~Melissa Batchelor Warnkey, Opinion: I will vote for Joe Biden in November. And it will kill me

“It looks like the only non-, sort of heavy socialist, he is being taken care of pretty well by the socialists. They got to him. Our former vice president. I was going to call him — I don’t know him well. I was gonna say, ‘Welcome to the world, Joe. Are you having a good time, Joe? Are you having a good time?’”
~Donald Trump, speech at a National Republican Congressional Committee dinner

About politics as a horse race, which of these old nags will drag itself across the finishing line first? Earlier, we would’ve said that Trump had the advantage over someone like Biden, as the economy was doing well at the time. Like many others, we assumed it all rode on the economy, as Trump bet everything on that issue. But also like many others, we knew the economy was weak and unstable, ready to take a tumble at any moment.

Eventually, the economy would fall into a depression and there would be a reset. It could happen tomorrow or years from now. The plutocrats in both parties have been trying to delay the inevitable. Even Democrats don’t want to face the economic reality, even it meant a massive slump that would hand them the election. But at some point, it will be irrelevant what anyone wants.

That is where the Covid-19 pandemic comes in. It’s also something experts have been predicting for a long time, yet another inevitability. It is hitting at an interesting time, right at the height of campaign season in the year leading up to the election. A third of the economy has shut down with a likely result of massive number of small business bankruptcies and closures, even if another great depression doesn’t hit right away. Also, among the lower class and lower working class, more than half of that population is out of work.

Suddenly, the message of the political left has more traction than ever before. Going by the polls, most Americans have long wanted major political, economic, and healthcare reforms. But the ruling elite had managed to shut down public debate with both parties working together to attack the political left. The silencing is no longer effective and the demand for change is undeniable.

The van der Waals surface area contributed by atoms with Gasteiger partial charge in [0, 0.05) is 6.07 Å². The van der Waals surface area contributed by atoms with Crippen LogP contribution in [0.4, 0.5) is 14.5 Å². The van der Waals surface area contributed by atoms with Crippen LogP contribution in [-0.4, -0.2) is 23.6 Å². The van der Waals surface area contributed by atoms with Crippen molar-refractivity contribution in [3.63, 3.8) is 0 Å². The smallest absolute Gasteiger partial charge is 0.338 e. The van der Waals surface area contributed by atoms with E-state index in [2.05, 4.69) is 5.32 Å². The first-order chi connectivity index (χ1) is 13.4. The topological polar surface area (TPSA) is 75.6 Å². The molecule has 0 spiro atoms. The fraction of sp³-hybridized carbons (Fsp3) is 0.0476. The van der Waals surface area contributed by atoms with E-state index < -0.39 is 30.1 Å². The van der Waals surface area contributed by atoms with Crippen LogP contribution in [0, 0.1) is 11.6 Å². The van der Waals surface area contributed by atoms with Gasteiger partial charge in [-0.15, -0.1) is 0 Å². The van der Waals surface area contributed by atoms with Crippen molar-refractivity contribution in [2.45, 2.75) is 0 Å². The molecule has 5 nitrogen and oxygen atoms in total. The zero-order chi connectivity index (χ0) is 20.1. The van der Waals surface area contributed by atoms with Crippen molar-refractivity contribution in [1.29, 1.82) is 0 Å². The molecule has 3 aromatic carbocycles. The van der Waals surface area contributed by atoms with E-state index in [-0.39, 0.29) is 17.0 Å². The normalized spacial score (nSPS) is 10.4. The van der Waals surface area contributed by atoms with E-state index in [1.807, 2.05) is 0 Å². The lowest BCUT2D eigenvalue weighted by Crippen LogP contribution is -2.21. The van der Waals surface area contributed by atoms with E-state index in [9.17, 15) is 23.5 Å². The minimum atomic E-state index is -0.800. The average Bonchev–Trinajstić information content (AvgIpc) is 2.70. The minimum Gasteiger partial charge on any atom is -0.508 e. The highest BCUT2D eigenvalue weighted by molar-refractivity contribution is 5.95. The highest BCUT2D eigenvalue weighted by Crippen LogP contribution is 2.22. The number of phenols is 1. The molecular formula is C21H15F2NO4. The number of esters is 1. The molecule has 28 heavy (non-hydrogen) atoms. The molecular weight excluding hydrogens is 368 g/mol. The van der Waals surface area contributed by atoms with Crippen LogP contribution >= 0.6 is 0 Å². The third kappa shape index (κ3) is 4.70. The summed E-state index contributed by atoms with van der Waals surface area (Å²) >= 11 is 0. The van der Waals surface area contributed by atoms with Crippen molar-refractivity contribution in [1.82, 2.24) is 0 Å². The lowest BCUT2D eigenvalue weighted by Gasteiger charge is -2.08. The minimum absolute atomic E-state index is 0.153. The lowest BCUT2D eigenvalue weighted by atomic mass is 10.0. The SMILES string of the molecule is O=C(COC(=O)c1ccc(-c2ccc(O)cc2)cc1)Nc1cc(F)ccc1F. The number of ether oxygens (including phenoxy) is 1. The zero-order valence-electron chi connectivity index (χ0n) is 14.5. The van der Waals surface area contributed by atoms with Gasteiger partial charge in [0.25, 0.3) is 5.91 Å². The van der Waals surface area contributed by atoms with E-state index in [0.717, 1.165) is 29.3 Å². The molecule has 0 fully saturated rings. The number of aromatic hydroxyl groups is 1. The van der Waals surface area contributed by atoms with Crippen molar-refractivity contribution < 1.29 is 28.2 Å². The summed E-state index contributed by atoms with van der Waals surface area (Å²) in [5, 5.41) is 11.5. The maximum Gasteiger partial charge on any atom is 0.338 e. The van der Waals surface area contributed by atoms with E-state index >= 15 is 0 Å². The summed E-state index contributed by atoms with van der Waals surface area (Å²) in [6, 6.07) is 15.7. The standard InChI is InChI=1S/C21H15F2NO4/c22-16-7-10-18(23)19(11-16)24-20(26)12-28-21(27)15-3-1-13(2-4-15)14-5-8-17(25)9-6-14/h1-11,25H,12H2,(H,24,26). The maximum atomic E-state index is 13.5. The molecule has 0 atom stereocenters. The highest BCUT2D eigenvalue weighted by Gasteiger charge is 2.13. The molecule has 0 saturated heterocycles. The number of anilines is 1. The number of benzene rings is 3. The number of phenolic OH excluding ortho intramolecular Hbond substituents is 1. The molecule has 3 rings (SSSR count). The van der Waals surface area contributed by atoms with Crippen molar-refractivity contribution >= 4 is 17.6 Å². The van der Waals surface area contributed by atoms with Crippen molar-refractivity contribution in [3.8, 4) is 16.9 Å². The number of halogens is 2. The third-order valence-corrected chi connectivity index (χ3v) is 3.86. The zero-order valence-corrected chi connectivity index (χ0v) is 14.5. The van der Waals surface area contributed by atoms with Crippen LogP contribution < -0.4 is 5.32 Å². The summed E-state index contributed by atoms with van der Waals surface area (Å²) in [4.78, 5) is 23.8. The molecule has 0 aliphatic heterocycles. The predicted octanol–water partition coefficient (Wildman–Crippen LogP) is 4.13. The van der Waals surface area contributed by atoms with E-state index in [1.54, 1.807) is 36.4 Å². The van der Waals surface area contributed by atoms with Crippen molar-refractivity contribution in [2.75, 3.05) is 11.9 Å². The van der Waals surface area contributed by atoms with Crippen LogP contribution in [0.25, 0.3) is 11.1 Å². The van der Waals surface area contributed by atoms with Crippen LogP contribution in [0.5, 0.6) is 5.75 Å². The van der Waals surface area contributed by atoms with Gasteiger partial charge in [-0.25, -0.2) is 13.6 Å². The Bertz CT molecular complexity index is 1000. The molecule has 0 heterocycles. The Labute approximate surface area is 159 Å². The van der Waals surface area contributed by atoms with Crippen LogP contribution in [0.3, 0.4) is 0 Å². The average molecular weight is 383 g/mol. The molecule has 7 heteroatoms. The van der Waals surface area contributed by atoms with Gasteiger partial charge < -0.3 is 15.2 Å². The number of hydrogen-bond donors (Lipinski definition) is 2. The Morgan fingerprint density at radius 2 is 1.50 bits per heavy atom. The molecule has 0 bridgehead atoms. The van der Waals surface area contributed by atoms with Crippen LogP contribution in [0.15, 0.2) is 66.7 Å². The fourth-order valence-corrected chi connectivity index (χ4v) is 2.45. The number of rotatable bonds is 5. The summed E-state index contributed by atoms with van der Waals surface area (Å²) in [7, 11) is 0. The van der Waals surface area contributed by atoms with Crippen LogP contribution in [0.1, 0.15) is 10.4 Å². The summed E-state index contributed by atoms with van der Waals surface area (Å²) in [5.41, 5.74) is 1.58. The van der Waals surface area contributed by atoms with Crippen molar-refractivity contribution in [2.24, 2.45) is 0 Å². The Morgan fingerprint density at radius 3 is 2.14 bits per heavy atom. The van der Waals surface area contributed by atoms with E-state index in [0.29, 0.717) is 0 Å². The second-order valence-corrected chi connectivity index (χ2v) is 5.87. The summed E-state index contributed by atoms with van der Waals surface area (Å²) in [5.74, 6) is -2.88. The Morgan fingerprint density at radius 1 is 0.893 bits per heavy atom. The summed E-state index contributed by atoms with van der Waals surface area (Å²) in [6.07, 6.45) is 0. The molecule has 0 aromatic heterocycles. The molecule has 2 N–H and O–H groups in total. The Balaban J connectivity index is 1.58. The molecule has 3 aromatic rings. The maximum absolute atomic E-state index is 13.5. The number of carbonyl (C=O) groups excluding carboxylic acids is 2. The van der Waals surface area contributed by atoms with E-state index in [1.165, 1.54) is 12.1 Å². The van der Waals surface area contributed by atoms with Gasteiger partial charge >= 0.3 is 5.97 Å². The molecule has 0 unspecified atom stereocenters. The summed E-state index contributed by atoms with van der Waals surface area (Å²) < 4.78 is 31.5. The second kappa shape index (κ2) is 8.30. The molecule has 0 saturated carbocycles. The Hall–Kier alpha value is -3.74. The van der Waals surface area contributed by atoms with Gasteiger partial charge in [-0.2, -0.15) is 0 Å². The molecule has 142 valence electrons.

Yet we are stuck with two right-wing candidates in a one-party state. It’s a strange situation. Lesser evil voting becomes more meaningless with every election, as somehow the supposedly lesser evil keeps getting more evil. How are we supposed to be certain which evil is lesser? And how is any evil supposed to inspire victory and somehow magically lead to the greater good? Promoting evil, even lesser evil, muddies the water and simply further strengthens evil — imagine that!

This helped Trump win the last election. But now he is flailing with the public health crisis. As someone who knows how to manipulate situations to his advantage, he seems to have entirely lost the narrative. And he just went on a lunatic tirade declaring himself emperor of America (Stephen Collinson and Maeve Reston, Trump rages at criticism while governors craft their own plans to reopen the economy). For all of his impotent decrees, he has no way to get the economy back up and running again. So, his favorability rating was predictably dropping. It’s likely to get even worse for him over the coming months as the full consequences of the situation become clear.

On the other hand, he is running against the weakest Democratic candidate in recent history. For all of president Cheetoh’s severe mental health issues, Sleepy Joe’s senior moments are far more extreme. For this entire campaign season, Biden has been a political non-entity, an empty suit on stage. In the middle of a pandemic and retired from public office, he has no role to play nor any way to campaign in a normal fashion.